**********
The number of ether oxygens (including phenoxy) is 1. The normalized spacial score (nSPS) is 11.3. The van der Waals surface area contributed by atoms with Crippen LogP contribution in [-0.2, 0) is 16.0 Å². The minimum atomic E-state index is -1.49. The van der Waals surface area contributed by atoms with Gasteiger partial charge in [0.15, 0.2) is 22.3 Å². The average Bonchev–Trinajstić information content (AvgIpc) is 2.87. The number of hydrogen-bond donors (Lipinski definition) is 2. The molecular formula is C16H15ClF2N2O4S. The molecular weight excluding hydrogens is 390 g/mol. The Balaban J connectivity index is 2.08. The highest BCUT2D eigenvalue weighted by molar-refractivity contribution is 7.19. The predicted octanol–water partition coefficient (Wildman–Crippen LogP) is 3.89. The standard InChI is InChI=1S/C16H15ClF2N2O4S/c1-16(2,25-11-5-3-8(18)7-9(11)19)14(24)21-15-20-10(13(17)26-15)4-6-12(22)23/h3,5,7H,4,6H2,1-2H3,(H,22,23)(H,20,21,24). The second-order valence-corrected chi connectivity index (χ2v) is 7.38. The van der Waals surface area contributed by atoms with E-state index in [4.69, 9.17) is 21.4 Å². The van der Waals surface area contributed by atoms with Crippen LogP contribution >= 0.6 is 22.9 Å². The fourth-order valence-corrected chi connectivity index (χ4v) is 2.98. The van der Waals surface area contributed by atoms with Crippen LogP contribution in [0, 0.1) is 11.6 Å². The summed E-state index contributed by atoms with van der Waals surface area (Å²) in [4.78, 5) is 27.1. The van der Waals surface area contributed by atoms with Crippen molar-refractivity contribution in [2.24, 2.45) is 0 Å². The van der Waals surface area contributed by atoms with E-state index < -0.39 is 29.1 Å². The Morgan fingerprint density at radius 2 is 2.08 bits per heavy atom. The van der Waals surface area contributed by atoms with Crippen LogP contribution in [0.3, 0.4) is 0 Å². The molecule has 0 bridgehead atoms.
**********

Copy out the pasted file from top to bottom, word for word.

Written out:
The number of ether oxygens (including phenoxy) is 1. The normalized spacial score (nSPS) is 11.3. The van der Waals surface area contributed by atoms with Crippen LogP contribution in [-0.2, 0) is 16.0 Å². The minimum atomic E-state index is -1.49. The van der Waals surface area contributed by atoms with Gasteiger partial charge in [0.15, 0.2) is 22.3 Å². The average Bonchev–Trinajstić information content (AvgIpc) is 2.87. The number of hydrogen-bond donors (Lipinski definition) is 2. The molecular formula is C16H15ClF2N2O4S. The molecular weight excluding hydrogens is 390 g/mol. The Balaban J connectivity index is 2.08. The highest BCUT2D eigenvalue weighted by molar-refractivity contribution is 7.19. The predicted octanol–water partition coefficient (Wildman–Crippen LogP) is 3.89. The standard InChI is InChI=1S/C16H15ClF2N2O4S/c1-16(2,25-11-5-3-8(18)7-9(11)19)14(24)21-15-20-10(13(17)26-15)4-6-12(22)23/h3,5,7H,4,6H2,1-2H3,(H,22,23)(H,20,21,24). The second-order valence-corrected chi connectivity index (χ2v) is 7.38. The van der Waals surface area contributed by atoms with E-state index in [4.69, 9.17) is 21.4 Å². The van der Waals surface area contributed by atoms with Crippen LogP contribution >= 0.6 is 22.9 Å². The fourth-order valence-corrected chi connectivity index (χ4v) is 2.98. The van der Waals surface area contributed by atoms with Crippen LogP contribution in [0, 0.1) is 11.6 Å². The summed E-state index contributed by atoms with van der Waals surface area (Å²) in [4.78, 5) is 27.1. The van der Waals surface area contributed by atoms with Crippen molar-refractivity contribution in [2.24, 2.45) is 0 Å². The van der Waals surface area contributed by atoms with E-state index < -0.39 is 29.1 Å². The Morgan fingerprint density at radius 2 is 2.08 bits per heavy atom. The van der Waals surface area contributed by atoms with Crippen LogP contribution in [0.3, 0.4) is 0 Å². The molecule has 0 bridgehead atoms.